Loftness Specialized Equipment Inc. is offering new models of its Battle Ax™ horizontal drum mulcher for skid steers, excavators and prime movers. Featuring a new rotor design and exclusive two-stage cutting chamber, the Battle Ax is designed for highly efficient vegetation management, Loftness officials said.
The Battle Ax rotor features built-in depth gauges, which function similarly to raker teeth on chainsaws to prevent the attachment from engaging too much material at one time. The design is more ideal for managing the amount of material being fed into the attachment than ring-style rotors, which many operators find to be limiting, according to the company.
The Battle Ax rotor is optimized for use with all cutting tooth styles. Customers can choose from Quadco planer blades, hard-surface Quadco blades and carbide teeth. The cutting teeth are mounted to the rotor with a single hex bolt for easy removal at a job site.
To maximize performance, the Battle Ax features a two-stage cutting chamber, which allows material to be cut twice by the rotor and helps produce some of the smallest particle sizes in the industry, Loftness officials said. The primary shear bar is adjustable for customizing particle size.
Other standard features include a staggered/spiral tooth pattern, adjustable skid shoes, anti-wrap bearing protection, an adjustable push bar and high-performance hydraulic motor options.
Progress Rail serves the vegetation management industry with Kershaw® equipment designed to tackle tough maintenance jobs, and access job sites quickly and easily, company officials said. Suitable for a variety of applications, Progress Rail machines can perform tree and brush removal for railroads, utilities or right-of-way clearing.
For adaptability and to help control vegetation beyond routine ballast maintenance, Progress Rail has released a heavy-duty brushcutter attachment for its Kershaw Model 60 Ballast Regulator. This attachment offers increased flexibility for year-round equipment utilization. The Model 60 is equipped with a 52-inch rotary cutter disc for mulching, which can reach up to 25 feet from the track’s center line, tackling the largest of right-of-way vegetation.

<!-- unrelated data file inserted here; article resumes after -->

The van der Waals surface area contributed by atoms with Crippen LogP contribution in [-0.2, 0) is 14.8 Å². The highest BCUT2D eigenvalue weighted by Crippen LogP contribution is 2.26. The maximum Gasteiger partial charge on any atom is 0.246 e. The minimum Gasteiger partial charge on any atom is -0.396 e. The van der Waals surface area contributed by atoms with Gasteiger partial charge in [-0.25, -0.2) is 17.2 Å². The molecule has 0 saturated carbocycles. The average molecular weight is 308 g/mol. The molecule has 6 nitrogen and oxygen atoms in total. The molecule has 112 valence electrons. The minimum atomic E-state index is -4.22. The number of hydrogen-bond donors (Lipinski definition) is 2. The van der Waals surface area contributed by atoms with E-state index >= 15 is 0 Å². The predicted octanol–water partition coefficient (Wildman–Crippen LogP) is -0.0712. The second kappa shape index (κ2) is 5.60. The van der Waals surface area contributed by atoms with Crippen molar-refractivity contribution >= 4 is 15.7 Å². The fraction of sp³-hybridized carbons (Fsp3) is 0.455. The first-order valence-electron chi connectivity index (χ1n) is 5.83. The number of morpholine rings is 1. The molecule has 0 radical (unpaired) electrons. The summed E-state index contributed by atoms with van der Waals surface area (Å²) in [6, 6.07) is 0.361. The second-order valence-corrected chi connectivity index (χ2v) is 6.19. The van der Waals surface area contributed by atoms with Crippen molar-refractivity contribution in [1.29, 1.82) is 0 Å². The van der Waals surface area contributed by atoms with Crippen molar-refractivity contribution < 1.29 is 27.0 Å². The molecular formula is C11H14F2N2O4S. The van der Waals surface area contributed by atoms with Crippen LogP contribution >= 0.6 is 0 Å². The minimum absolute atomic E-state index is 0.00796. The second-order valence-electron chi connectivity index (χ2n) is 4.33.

For use in winter months, Progress Rail recommends converting the Kershaw Ballast Regulator into a snow removal machine with separate blower or plow attachments.
Progress Rail also has launched a customer-focused website dedicated to Kershaw machines. Customers can use it to search for machine-specific parts, build parts lists and view individual parts for accurate parts ordering. All related operational and maintenance manuals, parts manuals and service bulletins are available for immediate downloads.
With the use of RCE Equipment Solutions’ hi-rail excavators equipped with a brushcutter head, brush management can be achieved in both on- and off-track modes, RCE officials say.
Unlike traditional dedicated on-track brushcutters, the company’s hi-rail excavator can be used for a range of rail maintenance duties, such as installing or removing ties, undercutting ballast, laying new rail and completing standard excavation tasks. Over the past two years, RCE has expanded its Railavator lineup, including two new models — the 245G and 250G.
The company now provides the following seven John Deere models: 50G, 85G, 135G, 210G, 245G, 250G and 350G. RCE officials have noted an increase in the number of hi-rail excavators being employed with brushcutter heads.
RCE also offers an all-makes rail gear package, so the company now can equip Cat, Deere and Komatsu 20 metric-ton excavators with hi-rail equipment.
Many brush management programs tend to be put off in favor of performing other track maintenance, then addressed when brush management issues become critical, RCE officials say. The issue of simultaneously cutting brush on both sides of a track is a problem since it’s not possible on multiple track systems, and machines used in the past were known to throw debris, they said.